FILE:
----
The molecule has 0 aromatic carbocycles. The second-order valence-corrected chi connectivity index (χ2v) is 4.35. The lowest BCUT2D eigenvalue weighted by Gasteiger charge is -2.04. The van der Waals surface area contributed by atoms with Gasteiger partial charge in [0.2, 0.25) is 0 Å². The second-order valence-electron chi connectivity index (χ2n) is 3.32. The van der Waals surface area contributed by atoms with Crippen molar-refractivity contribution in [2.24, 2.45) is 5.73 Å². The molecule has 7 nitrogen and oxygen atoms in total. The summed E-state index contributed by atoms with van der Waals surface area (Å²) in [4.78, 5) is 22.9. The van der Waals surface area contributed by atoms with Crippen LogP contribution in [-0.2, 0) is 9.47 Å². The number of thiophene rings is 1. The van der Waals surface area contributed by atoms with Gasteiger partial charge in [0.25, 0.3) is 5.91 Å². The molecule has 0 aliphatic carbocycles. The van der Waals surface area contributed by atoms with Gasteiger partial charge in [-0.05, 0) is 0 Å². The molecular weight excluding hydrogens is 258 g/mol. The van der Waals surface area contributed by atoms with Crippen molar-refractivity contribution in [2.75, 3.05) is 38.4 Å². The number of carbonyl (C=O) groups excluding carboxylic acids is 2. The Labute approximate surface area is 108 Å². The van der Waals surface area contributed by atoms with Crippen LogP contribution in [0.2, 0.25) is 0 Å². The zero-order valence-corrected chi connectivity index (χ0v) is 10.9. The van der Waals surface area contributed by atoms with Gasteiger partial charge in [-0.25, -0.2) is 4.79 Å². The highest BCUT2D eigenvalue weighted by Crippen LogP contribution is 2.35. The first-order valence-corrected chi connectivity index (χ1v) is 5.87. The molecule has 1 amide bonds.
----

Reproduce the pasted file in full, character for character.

The molecule has 0 aromatic carbocycles. The second-order valence-corrected chi connectivity index (χ2v) is 4.35. The lowest BCUT2D eigenvalue weighted by Gasteiger charge is -2.04. The van der Waals surface area contributed by atoms with Gasteiger partial charge in [0.2, 0.25) is 0 Å². The second-order valence-electron chi connectivity index (χ2n) is 3.32. The van der Waals surface area contributed by atoms with Crippen molar-refractivity contribution in [2.24, 2.45) is 5.73 Å². The molecule has 7 nitrogen and oxygen atoms in total. The summed E-state index contributed by atoms with van der Waals surface area (Å²) in [4.78, 5) is 22.9. The van der Waals surface area contributed by atoms with Crippen LogP contribution in [-0.2, 0) is 9.47 Å². The number of thiophene rings is 1. The van der Waals surface area contributed by atoms with Gasteiger partial charge in [0.25, 0.3) is 5.91 Å². The molecule has 0 aliphatic carbocycles. The van der Waals surface area contributed by atoms with Gasteiger partial charge in [-0.05, 0) is 0 Å². The molecular weight excluding hydrogens is 258 g/mol. The van der Waals surface area contributed by atoms with Crippen molar-refractivity contribution in [2.75, 3.05) is 38.4 Å². The number of carbonyl (C=O) groups excluding carboxylic acids is 2. The Labute approximate surface area is 108 Å². The van der Waals surface area contributed by atoms with Crippen LogP contribution in [0.2, 0.25) is 0 Å². The zero-order valence-corrected chi connectivity index (χ0v) is 10.9. The van der Waals surface area contributed by atoms with Gasteiger partial charge in [-0.25, -0.2) is 4.79 Å². The highest BCUT2D eigenvalue weighted by Crippen LogP contribution is 2.35. The first-order valence-corrected chi connectivity index (χ1v) is 5.87. The molecule has 1 amide bonds.